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CPS Energy pact with solar firm aims to turn San Antonio into a major hub for solar development


From the January 13, 2012 issue of Public Power Daily

Originally published January 13, 2012

CPS Energy in San Antonio said Jan. 11 it is negotiating a major power purchase agreement with OCI Solar Power that is expected to lead to the development of solar power on a massive scale in that area of Texas. The municipal electric utility said it expects OCI Solar, a subsidiary of South Korean chemical company OCI, to build 400 megawatts of solar power in and around San Antonio over the next few years.

As part of the agreement between CPS Energy and OCI Solar, the solar company said it will move its headquarters from Atlanta to San Antonio. Another solar firm, Nexolon Co., a South Korean manufacturer of solar-panel components, also will establish its North American headquarters in San Antonio as part of the deal, CPS Energy said.

The offer from OCI Solar Power is expected to bring the city 800 or more professional and technical jobs with an annual payroll of nearly $40 million, and $1 billion in construction investment, San Antonio officials said.

"San Antonio has reached a sweet spot at the intersection of job creation and environmental stewardship," said the city's mayor, Julian Castro, at a Jan. 11 press conference. "A lot of folks out there wonder whether these two things are mutually exclusive. This is about doing both."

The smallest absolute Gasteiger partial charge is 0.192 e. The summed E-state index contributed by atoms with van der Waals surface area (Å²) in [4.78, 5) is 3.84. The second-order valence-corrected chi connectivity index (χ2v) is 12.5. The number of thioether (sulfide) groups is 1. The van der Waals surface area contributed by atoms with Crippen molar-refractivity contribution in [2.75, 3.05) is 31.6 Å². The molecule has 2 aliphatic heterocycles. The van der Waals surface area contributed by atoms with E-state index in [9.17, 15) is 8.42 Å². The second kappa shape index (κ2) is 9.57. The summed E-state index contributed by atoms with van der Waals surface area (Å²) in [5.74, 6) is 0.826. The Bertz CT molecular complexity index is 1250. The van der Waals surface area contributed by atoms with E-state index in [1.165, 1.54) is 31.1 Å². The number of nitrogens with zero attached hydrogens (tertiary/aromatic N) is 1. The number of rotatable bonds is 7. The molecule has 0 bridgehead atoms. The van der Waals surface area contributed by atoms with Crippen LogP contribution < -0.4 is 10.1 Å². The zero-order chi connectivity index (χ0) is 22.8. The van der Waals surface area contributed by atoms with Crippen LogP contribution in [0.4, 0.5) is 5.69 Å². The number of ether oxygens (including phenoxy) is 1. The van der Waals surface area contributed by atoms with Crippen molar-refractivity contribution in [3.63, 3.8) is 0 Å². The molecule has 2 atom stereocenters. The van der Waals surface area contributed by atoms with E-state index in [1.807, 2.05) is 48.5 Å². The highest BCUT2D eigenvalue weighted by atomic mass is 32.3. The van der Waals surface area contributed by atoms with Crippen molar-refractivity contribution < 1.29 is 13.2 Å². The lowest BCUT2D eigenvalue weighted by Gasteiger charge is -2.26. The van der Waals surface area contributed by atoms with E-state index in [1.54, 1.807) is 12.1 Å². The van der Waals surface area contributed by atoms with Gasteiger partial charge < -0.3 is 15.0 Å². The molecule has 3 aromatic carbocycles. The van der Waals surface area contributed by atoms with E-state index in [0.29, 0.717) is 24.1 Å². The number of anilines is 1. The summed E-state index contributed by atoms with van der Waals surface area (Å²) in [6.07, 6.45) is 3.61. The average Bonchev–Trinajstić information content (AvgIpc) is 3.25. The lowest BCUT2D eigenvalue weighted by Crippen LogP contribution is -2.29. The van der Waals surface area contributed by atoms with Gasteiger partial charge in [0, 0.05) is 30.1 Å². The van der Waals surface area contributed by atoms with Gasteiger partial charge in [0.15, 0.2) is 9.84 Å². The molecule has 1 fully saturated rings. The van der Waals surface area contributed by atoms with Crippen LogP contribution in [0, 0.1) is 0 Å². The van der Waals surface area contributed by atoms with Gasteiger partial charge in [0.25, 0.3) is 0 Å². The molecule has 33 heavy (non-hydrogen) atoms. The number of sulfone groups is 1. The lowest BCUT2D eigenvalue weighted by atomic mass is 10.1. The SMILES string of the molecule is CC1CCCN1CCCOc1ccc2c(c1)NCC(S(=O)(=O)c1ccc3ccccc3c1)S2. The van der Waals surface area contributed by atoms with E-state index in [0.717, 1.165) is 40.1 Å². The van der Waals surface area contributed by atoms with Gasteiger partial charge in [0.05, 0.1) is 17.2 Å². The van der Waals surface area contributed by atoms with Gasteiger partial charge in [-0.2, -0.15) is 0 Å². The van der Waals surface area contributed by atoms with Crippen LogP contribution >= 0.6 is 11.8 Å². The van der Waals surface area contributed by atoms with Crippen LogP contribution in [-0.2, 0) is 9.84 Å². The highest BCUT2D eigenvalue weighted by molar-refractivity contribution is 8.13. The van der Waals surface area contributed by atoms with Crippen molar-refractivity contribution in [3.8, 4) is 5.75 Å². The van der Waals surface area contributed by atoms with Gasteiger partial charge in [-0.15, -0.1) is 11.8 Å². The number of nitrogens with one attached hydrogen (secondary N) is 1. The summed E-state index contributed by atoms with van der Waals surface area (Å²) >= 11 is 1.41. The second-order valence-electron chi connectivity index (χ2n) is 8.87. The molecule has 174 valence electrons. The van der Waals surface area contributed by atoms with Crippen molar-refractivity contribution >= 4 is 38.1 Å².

"This accelerates San Antonio's leadership in the New Energy Economy, and provides the kind of good-paying, brainpower jobs that are becoming the staple of our local job-creation efforts," Castro said.

The effort to attract a solar manufacturer to San Antonio was announced a year ago. South Texas in general, and San Antonio in particular, is promising territory for solar power, said Doyle Beneby, CEO of CPS Energy. "We have a lot of wide open space here -- flat land and sunshine," he said at the time (see Public Power Daily, Jan. 20, 2011).

OCI Solar beat 18 other companies in a competitive bidding process over the last year, reported the San Antonio Express-News.

"This proposal would diversify our energy sources in a manner that makes good business sense and meets our objectives," Beneby said at the Jan. 11 press conference. "Our goal is to always provide our ratepayers safe, reliable and affordable energy, and wherever possible, bring additional value to our community," he said.

"As San Antonio becomes a central hub for solar development in the U.S., there is also a beneficial opportunity for other Texas-based municipal utilities to achieve their renewable energy goals by becoming sites for parts of the project," Beneby said.

"In just a few short years, this initiative could help CPS Energy achieve our Vision 2020 goal of attaining 20% or 1,500 MW of renewable resources by the end of the decade," said CPS Energy Board Chair Derrick Howard.

In 2009, CPS Energy launched its first solar endeavor with the 14-MW Blue Wing solar farm owned by Duke Energy. An additional 30 MW are under contract with Sun Edison. The utility is also a leader in wind energy, with 1,059 MW under contract. It has a diversified energy portfolio that also includes nuclear power, gas and clean coal.

CPS Energy has 717,000 electric customers and 325,000 natural gas customers in and around the city of San Antonio. It ranks among the nation's lowest-cost energy providers.

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